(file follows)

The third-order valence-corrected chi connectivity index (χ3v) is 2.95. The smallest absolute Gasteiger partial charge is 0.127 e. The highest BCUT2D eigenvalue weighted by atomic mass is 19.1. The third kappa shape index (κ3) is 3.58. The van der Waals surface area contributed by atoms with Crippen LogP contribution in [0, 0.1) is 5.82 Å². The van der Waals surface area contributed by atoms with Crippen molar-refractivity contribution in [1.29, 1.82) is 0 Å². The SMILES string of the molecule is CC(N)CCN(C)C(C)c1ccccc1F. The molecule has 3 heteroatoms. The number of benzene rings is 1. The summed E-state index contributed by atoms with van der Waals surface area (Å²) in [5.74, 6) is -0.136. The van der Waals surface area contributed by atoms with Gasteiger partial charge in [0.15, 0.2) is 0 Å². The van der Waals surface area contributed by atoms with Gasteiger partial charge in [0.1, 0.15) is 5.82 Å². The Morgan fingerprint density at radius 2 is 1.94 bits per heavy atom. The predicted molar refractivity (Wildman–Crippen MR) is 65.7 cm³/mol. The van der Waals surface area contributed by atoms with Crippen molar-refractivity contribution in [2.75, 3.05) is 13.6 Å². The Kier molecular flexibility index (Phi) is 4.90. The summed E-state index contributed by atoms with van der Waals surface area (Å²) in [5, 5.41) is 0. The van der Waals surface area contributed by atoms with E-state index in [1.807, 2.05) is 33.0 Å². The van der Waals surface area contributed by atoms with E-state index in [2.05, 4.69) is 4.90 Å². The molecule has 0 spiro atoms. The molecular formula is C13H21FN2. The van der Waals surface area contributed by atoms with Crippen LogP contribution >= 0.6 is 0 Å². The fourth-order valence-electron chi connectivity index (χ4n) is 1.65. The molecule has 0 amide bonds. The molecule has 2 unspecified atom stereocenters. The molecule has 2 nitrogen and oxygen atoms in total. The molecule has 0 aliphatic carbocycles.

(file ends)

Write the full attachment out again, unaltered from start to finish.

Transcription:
The third-order valence-corrected chi connectivity index (χ3v) is 2.95. The smallest absolute Gasteiger partial charge is 0.127 e. The highest BCUT2D eigenvalue weighted by atomic mass is 19.1. The third kappa shape index (κ3) is 3.58. The van der Waals surface area contributed by atoms with Crippen LogP contribution in [0, 0.1) is 5.82 Å². The van der Waals surface area contributed by atoms with Crippen molar-refractivity contribution in [1.29, 1.82) is 0 Å². The SMILES string of the molecule is CC(N)CCN(C)C(C)c1ccccc1F. The molecule has 3 heteroatoms. The number of benzene rings is 1. The summed E-state index contributed by atoms with van der Waals surface area (Å²) in [5.74, 6) is -0.136. The van der Waals surface area contributed by atoms with Gasteiger partial charge in [0.15, 0.2) is 0 Å². The van der Waals surface area contributed by atoms with Gasteiger partial charge in [0.1, 0.15) is 5.82 Å². The Morgan fingerprint density at radius 2 is 1.94 bits per heavy atom. The predicted molar refractivity (Wildman–Crippen MR) is 65.7 cm³/mol. The van der Waals surface area contributed by atoms with Crippen molar-refractivity contribution in [2.75, 3.05) is 13.6 Å². The Kier molecular flexibility index (Phi) is 4.90. The summed E-state index contributed by atoms with van der Waals surface area (Å²) in [5, 5.41) is 0. The van der Waals surface area contributed by atoms with E-state index in [1.807, 2.05) is 33.0 Å². The van der Waals surface area contributed by atoms with E-state index in [2.05, 4.69) is 4.90 Å². The molecule has 0 spiro atoms. The molecular formula is C13H21FN2. The van der Waals surface area contributed by atoms with Crippen LogP contribution >= 0.6 is 0 Å². The fourth-order valence-electron chi connectivity index (χ4n) is 1.65. The molecule has 0 amide bonds. The molecule has 2 unspecified atom stereocenters. The molecule has 2 nitrogen and oxygen atoms in total. The molecule has 0 aliphatic carbocycles.